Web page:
Art reviews

Art reviews

Art reviews

Complexity in the rudimentary

The two latest exhibitions at 1, Shanthi Road Studio/Gallery, within their clear difference, shared a general approach both to reality and to art-making that relies on reaching out for subtle, complex layers of meaning and form hidden in consciously chosen minimalist means and aims.

Particularly interesting, thanks to its sincerity, relevance to the contemporary circumstances and fair originality, was the work of Chennai’s Sunil Kumar Sree who spent a residency for young artists here.

His “Under the Skin” display (July 29 to August 1) at first impressed with its flair and intense workmanship, but also mystified as to the message.

This, nonetheless, eventually proved to reflect Sree’s own bewilderment, even pessimism, about his and broader human identity or prospects around. The clue to this conclusion lay in the series of tiny photographs with porous, hairy, scarred and blemished skin close-ups of his body that let one intuit an amount of surprise and assertive frankness as well as disgust with self-limitations which only enhance the restrictions and duress from external forces, thus merging the personal and societal levels.

The quite spectacular yet carefully crafted main piece belonged to “shape, unshape, shape” which consisted of a large, tilted Rubik’s cube-like object consisting of densely, patiently and slowly hatched segments inclusive of photographed skin fragments. The traces of the hand’s progress over time added to the sense of focussed examination of perhaps endless possibilities, changed and fittings.

As the cube spilled a few crushed paper cups, the complementary, floor part of the work was a not so firm box filled with used paper cups, the similar markings suggesting both constant, genuine effort and its futility, uncertainty or misuse. So maybe, the skin that marks us; defines but also cancels our character and potential becomes the body, a receptacle that holds hope and hopelessness.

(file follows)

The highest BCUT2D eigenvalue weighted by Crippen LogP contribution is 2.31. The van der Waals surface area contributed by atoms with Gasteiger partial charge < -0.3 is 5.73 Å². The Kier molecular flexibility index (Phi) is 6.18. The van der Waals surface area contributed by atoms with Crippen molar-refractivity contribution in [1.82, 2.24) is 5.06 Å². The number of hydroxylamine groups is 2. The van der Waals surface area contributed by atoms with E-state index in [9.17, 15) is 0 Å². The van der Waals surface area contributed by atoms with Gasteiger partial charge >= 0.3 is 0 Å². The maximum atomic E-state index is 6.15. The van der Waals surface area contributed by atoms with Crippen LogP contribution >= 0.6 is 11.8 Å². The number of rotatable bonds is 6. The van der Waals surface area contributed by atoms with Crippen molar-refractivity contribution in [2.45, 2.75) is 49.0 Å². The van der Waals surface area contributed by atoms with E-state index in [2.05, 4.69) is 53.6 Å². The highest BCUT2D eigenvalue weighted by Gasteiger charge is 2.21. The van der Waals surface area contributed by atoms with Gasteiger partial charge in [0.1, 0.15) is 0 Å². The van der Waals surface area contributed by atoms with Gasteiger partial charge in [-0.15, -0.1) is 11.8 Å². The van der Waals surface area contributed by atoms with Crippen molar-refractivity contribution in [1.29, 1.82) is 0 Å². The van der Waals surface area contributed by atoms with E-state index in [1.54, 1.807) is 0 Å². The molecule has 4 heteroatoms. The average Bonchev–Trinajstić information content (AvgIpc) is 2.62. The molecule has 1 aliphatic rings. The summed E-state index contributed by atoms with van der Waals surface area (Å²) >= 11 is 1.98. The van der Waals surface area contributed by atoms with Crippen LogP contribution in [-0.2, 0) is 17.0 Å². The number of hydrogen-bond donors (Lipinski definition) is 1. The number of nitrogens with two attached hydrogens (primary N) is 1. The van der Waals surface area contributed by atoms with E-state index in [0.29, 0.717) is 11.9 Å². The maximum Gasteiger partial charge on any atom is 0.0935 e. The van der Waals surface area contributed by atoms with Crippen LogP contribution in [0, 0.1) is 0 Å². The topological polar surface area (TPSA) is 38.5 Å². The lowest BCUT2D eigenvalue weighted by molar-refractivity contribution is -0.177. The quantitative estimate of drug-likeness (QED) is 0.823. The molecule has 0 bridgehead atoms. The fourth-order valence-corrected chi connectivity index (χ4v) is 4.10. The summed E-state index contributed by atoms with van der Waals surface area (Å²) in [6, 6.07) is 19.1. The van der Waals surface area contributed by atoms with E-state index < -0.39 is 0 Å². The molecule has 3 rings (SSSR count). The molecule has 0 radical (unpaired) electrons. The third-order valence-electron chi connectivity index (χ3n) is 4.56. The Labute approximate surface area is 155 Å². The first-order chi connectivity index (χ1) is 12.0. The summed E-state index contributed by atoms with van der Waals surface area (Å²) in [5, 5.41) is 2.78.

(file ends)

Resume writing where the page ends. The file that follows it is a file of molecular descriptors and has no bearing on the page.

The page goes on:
Without the artist’s concrete explanation as to his intent, one wondered whether to connect the image with caste and racial issues based on skin colour or with the capacity of renewal. Rather than trying to understand the show literally, one appreciated its comparatively universal evocation with regard to the so drastic in the country condition of being determined and retrained, even doomed, from outside while patiently acting against it and finding oneself.

The following event was a solo exhibition by Suryaprakash Gowda. This local artist who during his studies in Baroda seems to have been impacted for life by the oeuvre of Nasreen Mohamedi now paid homage to the source of his inspiration.

Never even pretending to depart far from the starting point, Gowda, openly depends on a few basic constituents of Mohamedi’s art and strives to probe them from within by concentrating on a particular motif or aspect – singled out sparingly or, more often, by examining a multitude of variants allowed by the same.

He, almost literally, brings back her minimalist brushed strokes and sharp lines which mediate between abstraction and an intimate mark, between cool precision and calm forces dormant beyond the visible world, from under the indifferent unearthing subtlety and tender, nearly spiritual attuning, while also delving into the essence and nuances of the aesthetic language.

And so, his arches of wide, drying wash evoke the hand’s and heart’s gesture touching on the breath of undulating landscape. Flatness is handled to contain or become its own plastic, space-inducing shadow. Stability turns into motion. Black appears to be merely a form of white and vice versa, as a stain’s opacity is not too alien from a line’s near-negativity.

The onlooker may prefer the more restrained but thoughtfully considered pieces in comparison with the slightly design-resembling, multi-part compositions, especially if those incorporate the inherently decorative, if not muted, gold pigment.

Stylised intricacy

“Sands of Time”, Karttika Goel’s painting display at the Karnataka Chitrakala Parishath (July 17 to 22), was dedicated to various manifestations of human togetherness with nature.

The artist saw this communion as a result of spiritual striving for serenity as well as of love between man and woman which reflects divine love. Surely sincere, it was fleshed out by somewhat naively literal canvases where Buddha’s sculptural face and highly stylised mortal heads partly emerged from and sunk back into the intricate trajectories of plants.

If one could appreciate the throbbing energy of the foliage and flowers whose energetically meandering trajectories, precisely within their surface-binding, evoked a simultaneous feel of volume-endowed things immersed in a tactile space, the imagery on the whole tended too much towards an ornate design and the facial contours were rather weak in their vague conventionality.

Marta Jakimowicz

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